The Corona Effect

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Irawan Ronodipuro INDEPENDENT OBSERVER

IO – Chinese official have reported the total number of coronavirus cases now stands above 75,000, with a death toll reaching more than 2,000 people. All but five of the deaths have occured in China, and the vast majority of those infected are in China, as well. Which see large numbers of Chinese tourists every year, have reported over one hundred cases and only a handful of fatalities. The actual number of cases could, of course, be much higher. According to Dr. Anthony Fauci, director of the National Institute for Allergy and Infectious Diseases based in the U.S.A., “What is not getting counted is a large number of people who are either asymptomatic or minimally symptomatic, so the denominator of your equation is likely much much larger.” 

Fears the coronavirus could turn into a global pandemic are valid, but the critical question, when will it peak? 

There are those who believe that once warmer weather arrives, the virus will plateau. While we can be cautiously optimistic, medical experts warn that most coronaviruses are not seasonal. However, according to Amesh Adalja, an infectious disease physician at Johns Hopkins, it appears this coronavirus, known as COVID-19, has the characteristics of a common-cold and could taper off with the approach of spring and summer. Still, that is only good news for the Northern Hemisphere because when that happens, the southern half of the globe heads into fall and winter. Which means in countries like Australia, there could easily be an increased transmission of the disease.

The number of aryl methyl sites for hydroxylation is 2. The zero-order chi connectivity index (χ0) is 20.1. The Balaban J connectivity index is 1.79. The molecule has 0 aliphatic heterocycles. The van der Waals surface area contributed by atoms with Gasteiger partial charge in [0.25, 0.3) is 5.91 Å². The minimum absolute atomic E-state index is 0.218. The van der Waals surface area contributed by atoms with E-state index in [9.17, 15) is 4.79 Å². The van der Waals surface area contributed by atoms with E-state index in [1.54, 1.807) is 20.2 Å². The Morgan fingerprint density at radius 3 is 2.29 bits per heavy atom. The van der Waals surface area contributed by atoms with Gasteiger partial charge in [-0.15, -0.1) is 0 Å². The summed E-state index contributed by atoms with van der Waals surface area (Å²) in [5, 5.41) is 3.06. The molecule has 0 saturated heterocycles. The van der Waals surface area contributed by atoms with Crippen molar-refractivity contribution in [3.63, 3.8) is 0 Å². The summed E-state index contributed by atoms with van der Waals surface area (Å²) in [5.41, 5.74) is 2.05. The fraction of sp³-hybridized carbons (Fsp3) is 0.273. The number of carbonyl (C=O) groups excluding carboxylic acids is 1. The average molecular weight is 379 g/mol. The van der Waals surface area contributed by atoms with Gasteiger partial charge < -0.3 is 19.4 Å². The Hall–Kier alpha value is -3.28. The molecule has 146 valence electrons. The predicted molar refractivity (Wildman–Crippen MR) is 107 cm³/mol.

Such uncertainty, about how far spread is the disease and when it will finally become less of a threat has already caused disruptions in the global economy, not just China. And as the COVID-19 coronavirus continues, the impact on business will multiply. 

Already the airline and tourism industries have been hard hit. Out of an estimated 1.4 billion tourists annually, more than 10 percent are outbound from China. The telecoms and automoblle sectors have also suffered due to disruptions in the global supply chain, of which China is an important player. 

What this means for Indonesia will depend, of course, on how long the COVID-19 remains a threat, but what is certain is that there will be economic costs. Out of Indonesia’s 16 million tourist arrivals in 2019, more than 2 million, or 12.5 percent came from China. As fear spreads about getting infected, less and less people are travelling in general, which 

means, like elsewhere, Indonesia’s airlines and hotels will suffer, not to mention local economies such as Bali’s which rely heavily upon tourism. 

Because China is Indonesia’s biggest trading partner, obviously exports to China will decline as Its economy slows. But it will not just be Indonesia-China trade that will be affected: as other economies in the region begin to feel the pinch, especially those who trade heavily with China, so too will their economies take a hit and as a consequence regional trade will decline. 

Another, yet even more interesting question is how the COVID-19 virus will affect China’s relations with the outside world in general. Multinational companies will need to rethink their supply- chain risk with China, which could prompt boardrooms to pivot towards other countries to hedge their risk. In its foreign relations, there could be a spillover effect, as well, depending upon how Beijing handles the crisis. Any major misstep, and it is a sure bet that China’s prestige will be dented, which will then prompt politicians to reconsider their alliances.